News / Asia

India's Supreme Court Deliberates Fate Of Temple Treasure Worth Billions

Sree Padmanabhaswamy Temple in Thiruvananthapuram, India, July 05, 2011
Sree Padmanabhaswamy Temple in Thiruvananthapuram, India, July 05, 2011

Multimedia

Kurt Achin

India's Supreme Court is deliberating the fate of a massive treasure trove recently made public at an ancient Hindu temple - riches that the man who brought the case says should be turned over to the local state government. But beneath the glitter of the treasure is a history of royal religious devotion, and a security challenge requiring cultural sensitivity.


These officers carry a sidearm just like any other cop.  But they hide it discreetly under the traditional garb of a Hindu pilgrim.  A blue shawl clearly identifies them as enforcers of the law.

Night and day, they work with heavily-armed commandos to guard an extraordinary temple in the south Indian city of Thiruvananthapuram, in Kerala state.

The temple's vaults were opened recently in the course of an ongoing legal inquiry into its management.   They contain a dazzling treasure of gold, antiquities, and precious stones probably worth tens of billions of dollars.

Most of the world has seen none of it.  Although India's Supreme Court has ordered a video inventory of the treasure to take place at some point, for now, religious sensitivities continue to prevent any kind of video or still images from being taken inside the temple.

Police Commissioner Manoj Abraham has been responsible for massively upgrading the temple's security, practically overnight.  He is the one who ordered the design of those culturally-sensitive police uniforms.

"We had to have a balance between the religious feelings as such, and the gun-toting police who stay inside," said Abraham.

When the vaults were opened, local leaders were as stunned as the rest of the world to learn of the extent of the temple's wealth.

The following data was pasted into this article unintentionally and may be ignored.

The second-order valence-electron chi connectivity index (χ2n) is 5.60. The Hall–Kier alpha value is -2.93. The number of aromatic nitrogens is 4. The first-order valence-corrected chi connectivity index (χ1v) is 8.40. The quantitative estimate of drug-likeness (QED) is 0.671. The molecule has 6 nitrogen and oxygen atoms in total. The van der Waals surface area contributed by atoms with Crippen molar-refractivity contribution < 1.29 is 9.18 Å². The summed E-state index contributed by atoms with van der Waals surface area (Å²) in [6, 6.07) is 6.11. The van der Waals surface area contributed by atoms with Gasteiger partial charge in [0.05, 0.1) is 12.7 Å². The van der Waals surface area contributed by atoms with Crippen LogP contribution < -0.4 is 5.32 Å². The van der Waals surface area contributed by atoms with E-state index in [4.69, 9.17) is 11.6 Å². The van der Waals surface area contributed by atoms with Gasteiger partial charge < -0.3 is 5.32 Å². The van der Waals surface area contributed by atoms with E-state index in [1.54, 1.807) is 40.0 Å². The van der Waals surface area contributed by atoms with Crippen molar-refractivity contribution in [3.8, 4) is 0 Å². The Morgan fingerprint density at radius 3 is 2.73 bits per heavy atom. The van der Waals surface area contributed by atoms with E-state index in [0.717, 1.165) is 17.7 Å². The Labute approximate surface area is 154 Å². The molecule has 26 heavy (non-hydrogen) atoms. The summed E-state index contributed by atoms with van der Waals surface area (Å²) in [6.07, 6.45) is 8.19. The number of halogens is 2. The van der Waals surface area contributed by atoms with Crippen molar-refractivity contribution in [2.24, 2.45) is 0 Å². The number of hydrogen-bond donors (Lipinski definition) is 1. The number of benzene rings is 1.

"Everybody [knew] that there is wealth," said Oommen Chandy. "But not up to this amount."

Oommen Chandy is the chief minister of Kerala.  He brushes aside suggestions made by some that the wealth should be used for public purposes.

"It is better to keep the wealth at the temple itself," he said. "This belongs to the temple."

Non-Hindus are not allowed in the temple - a dramatic and intricate structure, decorated with scenes from Hindu scripture.

Inside is a six-meter-long gold statue of the divinity for whom the temple is named: Sree Padmanabhaswamy   It's another name for Vishnu, whom Hindus name "the protector."  He reclines between Brahma, the creator... and Shiva, the destroyer.

Rain or shine, Swami Durganand Saraswati has come to the temple every day for 25 years to conduct public teachings.

To him and other faithful, there is no question about who owns the wealth.

"It is owned by the deity, Padmanabha Swamy," said Swami Durganand Saraswati.

The historical stewards of the temple are the royal family of Travancore, who once ruled this part of India.  And the heir to that lineage, Marthanda Varma, says the wealth should stay right where his ancestors kept it safe.

"Let it continue.  What's the hurry? ...There's no harm in letting things be as they are," said Marthanda Varma.

Now 90-years-old, the royal heir would even prefer that the wealth not be exhibited or photographed.

In 1750, the Travancore royal family formally declared itself to be servants of Padmanabha, essentially setting up the deity as the formal ruler, and transferring their wealth to temple.

Some researchers maintain that decision blurred the lines between religion and state.  Professor K.N. Panikkar, vice chairman of the Kerala Council for Historical Research, says the public has the right to examine the treasure for clues about the past.

"This is a legacy of the state - and a rich legacy of the state," said Professor Panikkar. "It's not a religious legacy.  I mean, I can look upon it as a secular legacy.  And in that sense, everyone should be able to see that and appreciate that."

Still Shashi Tharoor, who represents the local area in India's national parliament, says there are big-picture reasons the government should tread lightly when it comes to the temple treasure.

"There are literally hundreds of thousands of temples, churches, mosques in our country," said Tharoor. "If we were to feel that the state had any claim to an asset, or even a percentage of the assets of one temple - what does that precedent mean for every other religious shrine in this country?"

A unique feature of India's legal system is that a deity can actually be regarded as a legal entity.  The country's Supreme Court is considering that and more as it determines how the wealth should be managed.